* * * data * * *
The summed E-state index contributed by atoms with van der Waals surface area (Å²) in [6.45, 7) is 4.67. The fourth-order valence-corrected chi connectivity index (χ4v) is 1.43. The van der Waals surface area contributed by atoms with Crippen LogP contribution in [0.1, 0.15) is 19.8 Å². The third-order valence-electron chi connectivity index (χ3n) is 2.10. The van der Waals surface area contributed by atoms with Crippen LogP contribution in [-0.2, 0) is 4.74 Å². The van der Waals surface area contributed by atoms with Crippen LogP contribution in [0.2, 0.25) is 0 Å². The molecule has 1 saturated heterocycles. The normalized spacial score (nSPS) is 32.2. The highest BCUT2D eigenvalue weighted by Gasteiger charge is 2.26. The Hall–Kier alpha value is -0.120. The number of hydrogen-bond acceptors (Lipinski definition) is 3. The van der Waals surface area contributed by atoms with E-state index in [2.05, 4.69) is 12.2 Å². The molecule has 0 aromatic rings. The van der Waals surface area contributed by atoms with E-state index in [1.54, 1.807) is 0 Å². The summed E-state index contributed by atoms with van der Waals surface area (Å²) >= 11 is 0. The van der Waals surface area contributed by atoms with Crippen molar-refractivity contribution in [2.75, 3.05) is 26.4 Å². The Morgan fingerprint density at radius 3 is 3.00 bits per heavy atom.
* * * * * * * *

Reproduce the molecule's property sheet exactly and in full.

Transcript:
The summed E-state index contributed by atoms with van der Waals surface area (Å²) in [6.45, 7) is 4.67. The fourth-order valence-corrected chi connectivity index (χ4v) is 1.43. The van der Waals surface area contributed by atoms with Crippen LogP contribution in [0.1, 0.15) is 19.8 Å². The third-order valence-electron chi connectivity index (χ3n) is 2.10. The van der Waals surface area contributed by atoms with Crippen LogP contribution in [-0.2, 0) is 4.74 Å². The van der Waals surface area contributed by atoms with Crippen LogP contribution in [0.2, 0.25) is 0 Å². The molecule has 1 saturated heterocycles. The normalized spacial score (nSPS) is 32.2. The highest BCUT2D eigenvalue weighted by Gasteiger charge is 2.26. The Hall–Kier alpha value is -0.120. The number of hydrogen-bond acceptors (Lipinski definition) is 3. The van der Waals surface area contributed by atoms with E-state index in [2.05, 4.69) is 12.2 Å². The molecule has 0 aromatic rings. The van der Waals surface area contributed by atoms with E-state index in [1.54, 1.807) is 0 Å². The summed E-state index contributed by atoms with van der Waals surface area (Å²) >= 11 is 0. The van der Waals surface area contributed by atoms with Crippen molar-refractivity contribution in [2.75, 3.05) is 26.4 Å². The Morgan fingerprint density at radius 3 is 3.00 bits per heavy atom.